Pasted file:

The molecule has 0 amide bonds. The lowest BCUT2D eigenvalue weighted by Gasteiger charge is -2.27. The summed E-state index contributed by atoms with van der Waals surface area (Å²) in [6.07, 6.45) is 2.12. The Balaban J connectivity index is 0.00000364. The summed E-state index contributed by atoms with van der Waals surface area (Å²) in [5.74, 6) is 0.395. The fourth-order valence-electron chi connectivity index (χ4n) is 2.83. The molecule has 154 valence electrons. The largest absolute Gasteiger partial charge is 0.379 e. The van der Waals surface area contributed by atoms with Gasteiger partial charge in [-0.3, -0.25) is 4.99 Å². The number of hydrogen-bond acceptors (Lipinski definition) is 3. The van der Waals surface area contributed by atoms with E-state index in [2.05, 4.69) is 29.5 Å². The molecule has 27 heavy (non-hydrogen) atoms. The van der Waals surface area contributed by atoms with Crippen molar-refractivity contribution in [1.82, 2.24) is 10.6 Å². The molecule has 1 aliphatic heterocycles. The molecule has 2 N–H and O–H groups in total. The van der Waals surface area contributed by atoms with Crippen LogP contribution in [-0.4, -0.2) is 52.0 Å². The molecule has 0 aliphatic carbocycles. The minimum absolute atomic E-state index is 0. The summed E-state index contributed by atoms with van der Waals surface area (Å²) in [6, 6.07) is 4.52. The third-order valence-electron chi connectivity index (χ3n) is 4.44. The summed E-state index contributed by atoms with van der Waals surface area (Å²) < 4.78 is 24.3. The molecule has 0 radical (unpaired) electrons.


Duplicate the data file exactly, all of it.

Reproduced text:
The molecule has 0 amide bonds. The lowest BCUT2D eigenvalue weighted by Gasteiger charge is -2.27. The summed E-state index contributed by atoms with van der Waals surface area (Å²) in [6.07, 6.45) is 2.12. The Balaban J connectivity index is 0.00000364. The summed E-state index contributed by atoms with van der Waals surface area (Å²) in [5.74, 6) is 0.395. The fourth-order valence-electron chi connectivity index (χ4n) is 2.83. The molecule has 154 valence electrons. The largest absolute Gasteiger partial charge is 0.379 e. The van der Waals surface area contributed by atoms with Gasteiger partial charge in [-0.3, -0.25) is 4.99 Å². The number of hydrogen-bond acceptors (Lipinski definition) is 3. The van der Waals surface area contributed by atoms with E-state index in [2.05, 4.69) is 29.5 Å². The molecule has 27 heavy (non-hydrogen) atoms. The van der Waals surface area contributed by atoms with Crippen molar-refractivity contribution in [1.82, 2.24) is 10.6 Å². The molecule has 1 aliphatic heterocycles. The molecule has 2 N–H and O–H groups in total. The van der Waals surface area contributed by atoms with Crippen LogP contribution in [-0.4, -0.2) is 52.0 Å². The molecule has 0 aliphatic carbocycles. The minimum absolute atomic E-state index is 0. The summed E-state index contributed by atoms with van der Waals surface area (Å²) in [6, 6.07) is 4.52. The third-order valence-electron chi connectivity index (χ3n) is 4.44. The summed E-state index contributed by atoms with van der Waals surface area (Å²) < 4.78 is 24.3. The molecule has 0 radical (unpaired) electrons.